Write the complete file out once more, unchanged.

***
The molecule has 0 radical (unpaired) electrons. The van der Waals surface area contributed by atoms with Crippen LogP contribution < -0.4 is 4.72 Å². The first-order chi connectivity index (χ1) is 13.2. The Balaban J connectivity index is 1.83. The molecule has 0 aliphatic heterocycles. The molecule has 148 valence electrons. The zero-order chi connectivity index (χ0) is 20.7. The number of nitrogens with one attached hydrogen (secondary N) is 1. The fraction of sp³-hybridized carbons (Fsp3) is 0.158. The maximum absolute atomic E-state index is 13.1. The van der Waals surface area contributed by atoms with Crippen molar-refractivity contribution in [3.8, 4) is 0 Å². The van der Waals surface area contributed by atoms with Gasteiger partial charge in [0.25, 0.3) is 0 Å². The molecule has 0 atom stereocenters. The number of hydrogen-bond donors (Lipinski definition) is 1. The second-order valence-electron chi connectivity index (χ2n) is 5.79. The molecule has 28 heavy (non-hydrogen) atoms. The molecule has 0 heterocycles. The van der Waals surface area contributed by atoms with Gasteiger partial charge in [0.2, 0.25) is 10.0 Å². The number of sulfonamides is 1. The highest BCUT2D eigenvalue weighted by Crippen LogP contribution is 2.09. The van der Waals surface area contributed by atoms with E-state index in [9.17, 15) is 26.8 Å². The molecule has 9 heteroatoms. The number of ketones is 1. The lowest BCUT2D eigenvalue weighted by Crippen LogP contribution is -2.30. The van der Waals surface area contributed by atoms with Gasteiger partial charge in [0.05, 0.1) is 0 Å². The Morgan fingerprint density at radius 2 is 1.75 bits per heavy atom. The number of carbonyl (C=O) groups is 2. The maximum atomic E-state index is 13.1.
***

The molecule has 0 radical (unpaired) electrons. The van der Waals surface area contributed by atoms with Crippen LogP contribution < -0.4 is 4.72 Å². The first-order chi connectivity index (χ1) is 13.2. The Balaban J connectivity index is 1.83. The molecule has 0 aliphatic heterocycles. The molecule has 148 valence electrons. The zero-order chi connectivity index (χ0) is 20.7. The number of nitrogens with one attached hydrogen (secondary N) is 1. The fraction of sp³-hybridized carbons (Fsp3) is 0.158. The maximum absolute atomic E-state index is 13.1. The van der Waals surface area contributed by atoms with Crippen molar-refractivity contribution in [3.8, 4) is 0 Å². The van der Waals surface area contributed by atoms with Gasteiger partial charge in [0.25, 0.3) is 0 Å². The molecule has 0 atom stereocenters. The number of hydrogen-bond donors (Lipinski definition) is 1. The second-order valence-electron chi connectivity index (χ2n) is 5.79. The molecule has 28 heavy (non-hydrogen) atoms. The molecule has 0 heterocycles. The van der Waals surface area contributed by atoms with Gasteiger partial charge in [0.2, 0.25) is 10.0 Å². The number of sulfonamides is 1. The highest BCUT2D eigenvalue weighted by Crippen LogP contribution is 2.09. The van der Waals surface area contributed by atoms with E-state index in [9.17, 15) is 26.8 Å². The molecule has 9 heteroatoms. The number of ketones is 1. The lowest BCUT2D eigenvalue weighted by Crippen LogP contribution is -2.30. The van der Waals surface area contributed by atoms with Gasteiger partial charge in [0.05, 0.1) is 0 Å². The Morgan fingerprint density at radius 2 is 1.75 bits per heavy atom. The number of carbonyl (C=O) groups is 2. The maximum atomic E-state index is 13.1.